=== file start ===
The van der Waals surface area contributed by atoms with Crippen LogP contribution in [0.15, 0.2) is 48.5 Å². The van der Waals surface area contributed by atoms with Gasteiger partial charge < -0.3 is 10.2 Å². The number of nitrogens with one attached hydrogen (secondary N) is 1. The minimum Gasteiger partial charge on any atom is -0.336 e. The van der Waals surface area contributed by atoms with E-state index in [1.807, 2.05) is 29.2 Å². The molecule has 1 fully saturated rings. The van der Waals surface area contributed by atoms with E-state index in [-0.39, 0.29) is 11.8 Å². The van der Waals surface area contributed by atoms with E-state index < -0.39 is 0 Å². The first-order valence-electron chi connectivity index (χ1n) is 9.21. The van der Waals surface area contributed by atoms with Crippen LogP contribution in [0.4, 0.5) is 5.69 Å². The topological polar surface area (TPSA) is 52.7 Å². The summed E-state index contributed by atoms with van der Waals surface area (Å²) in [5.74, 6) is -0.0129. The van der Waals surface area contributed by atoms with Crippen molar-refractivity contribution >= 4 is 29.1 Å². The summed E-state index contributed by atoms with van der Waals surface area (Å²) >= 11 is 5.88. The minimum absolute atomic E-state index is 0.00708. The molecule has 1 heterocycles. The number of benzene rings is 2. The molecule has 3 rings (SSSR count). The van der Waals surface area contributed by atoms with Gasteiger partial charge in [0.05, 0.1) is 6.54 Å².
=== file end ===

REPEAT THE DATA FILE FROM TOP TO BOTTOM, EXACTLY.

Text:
The van der Waals surface area contributed by atoms with Crippen LogP contribution in [0.15, 0.2) is 48.5 Å². The van der Waals surface area contributed by atoms with Gasteiger partial charge < -0.3 is 10.2 Å². The number of nitrogens with one attached hydrogen (secondary N) is 1. The minimum Gasteiger partial charge on any atom is -0.336 e. The van der Waals surface area contributed by atoms with E-state index in [1.807, 2.05) is 29.2 Å². The molecule has 1 fully saturated rings. The van der Waals surface area contributed by atoms with E-state index in [-0.39, 0.29) is 11.8 Å². The van der Waals surface area contributed by atoms with E-state index < -0.39 is 0 Å². The first-order valence-electron chi connectivity index (χ1n) is 9.21. The van der Waals surface area contributed by atoms with Crippen LogP contribution in [0.4, 0.5) is 5.69 Å². The topological polar surface area (TPSA) is 52.7 Å². The summed E-state index contributed by atoms with van der Waals surface area (Å²) in [5.74, 6) is -0.0129. The van der Waals surface area contributed by atoms with Crippen molar-refractivity contribution >= 4 is 29.1 Å². The summed E-state index contributed by atoms with van der Waals surface area (Å²) >= 11 is 5.88. The minimum absolute atomic E-state index is 0.00708. The molecule has 1 heterocycles. The number of benzene rings is 2. The molecule has 3 rings (SSSR count). The van der Waals surface area contributed by atoms with Gasteiger partial charge in [0.05, 0.1) is 6.54 Å².